Keep the turbine spinning – and keep producing. That’s the theory and generally it’s also the practice. But when the turbine stops, output stops, and getting the turbine running again becomes a critical priority.
Turbines are typically so reliable they almost get taken for granted. They are a vital power source, but they do stop. It could be one of the control valves – such as fuel feed or lubrication oil – that fails and brings about the stoppage.
Although manufactured to strict tolerances and to perform in the challenging environment that is a turbine, valves do wear and fail over time. Failures can range from inconvenient – which could see the turbine down for just a few hours – to a catastrophic overspeed event where the turbine is destroyed and, in some cases, cause damage to adjacent infrastructure.
A study in the US found that one of the leading causes of major steam turbine failure is an overspeed event. Of these failures, 70 per cent resulted from valves failing to close. Failures of the main steam stop or throttle valve to close accounted for 50 per cent of these destructive events, while the failure of an extraction valve to close accounted for the remaining 20 per cent.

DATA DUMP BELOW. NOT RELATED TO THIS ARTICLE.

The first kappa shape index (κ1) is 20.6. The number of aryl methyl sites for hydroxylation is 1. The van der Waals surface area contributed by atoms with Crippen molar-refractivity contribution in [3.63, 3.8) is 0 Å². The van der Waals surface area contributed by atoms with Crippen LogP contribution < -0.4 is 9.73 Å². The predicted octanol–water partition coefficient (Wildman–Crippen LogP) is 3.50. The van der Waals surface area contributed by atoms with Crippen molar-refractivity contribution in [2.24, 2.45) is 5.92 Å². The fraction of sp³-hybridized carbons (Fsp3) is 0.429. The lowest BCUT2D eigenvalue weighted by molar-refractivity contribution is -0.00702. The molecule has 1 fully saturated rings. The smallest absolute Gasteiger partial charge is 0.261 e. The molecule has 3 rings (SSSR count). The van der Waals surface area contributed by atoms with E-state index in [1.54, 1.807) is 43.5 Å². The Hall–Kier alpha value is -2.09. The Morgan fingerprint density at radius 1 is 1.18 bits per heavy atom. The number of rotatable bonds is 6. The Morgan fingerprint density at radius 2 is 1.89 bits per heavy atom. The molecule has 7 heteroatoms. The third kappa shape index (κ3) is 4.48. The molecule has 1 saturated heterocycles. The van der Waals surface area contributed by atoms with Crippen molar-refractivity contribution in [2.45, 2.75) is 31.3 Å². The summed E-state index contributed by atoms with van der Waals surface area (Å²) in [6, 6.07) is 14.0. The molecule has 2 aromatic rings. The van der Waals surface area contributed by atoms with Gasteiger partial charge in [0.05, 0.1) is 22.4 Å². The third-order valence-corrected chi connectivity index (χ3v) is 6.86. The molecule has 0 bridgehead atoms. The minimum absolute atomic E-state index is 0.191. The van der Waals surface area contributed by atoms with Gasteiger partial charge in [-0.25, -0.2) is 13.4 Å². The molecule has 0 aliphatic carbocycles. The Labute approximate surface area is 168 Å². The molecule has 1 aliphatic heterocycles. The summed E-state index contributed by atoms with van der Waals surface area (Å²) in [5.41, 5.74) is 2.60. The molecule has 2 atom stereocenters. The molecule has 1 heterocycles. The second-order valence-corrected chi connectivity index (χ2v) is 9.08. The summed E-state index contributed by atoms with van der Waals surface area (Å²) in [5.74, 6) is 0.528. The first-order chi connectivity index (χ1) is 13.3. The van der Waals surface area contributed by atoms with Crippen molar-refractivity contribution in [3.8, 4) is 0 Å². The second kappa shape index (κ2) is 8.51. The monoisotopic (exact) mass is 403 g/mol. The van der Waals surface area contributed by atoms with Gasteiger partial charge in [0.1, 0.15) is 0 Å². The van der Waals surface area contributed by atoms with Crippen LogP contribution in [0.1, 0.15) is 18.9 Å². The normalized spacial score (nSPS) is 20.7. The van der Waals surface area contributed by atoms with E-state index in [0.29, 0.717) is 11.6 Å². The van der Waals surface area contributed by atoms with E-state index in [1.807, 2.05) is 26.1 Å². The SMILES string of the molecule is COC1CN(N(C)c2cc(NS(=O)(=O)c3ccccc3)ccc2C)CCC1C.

As part of the expanded turbine valve service program, CMA has partnered with Voith, acknowledged as a world leader in the design and manufacture of control systems and technology for the power generation market.
Access to Voith’s comprehensive suite of valves and actuators for steam, gas or oil-fired turbines is giving CMA an edge in valve repair, rebuilds and upgrades. One of the Voith components attracting a lot of attention is the oil-free electro-mechanical actuator. Offering a compact, cost-effective drive solution along with dynamic, precise and stable control, this actuator is ideal for retrofitting in virtually any turbine control system.
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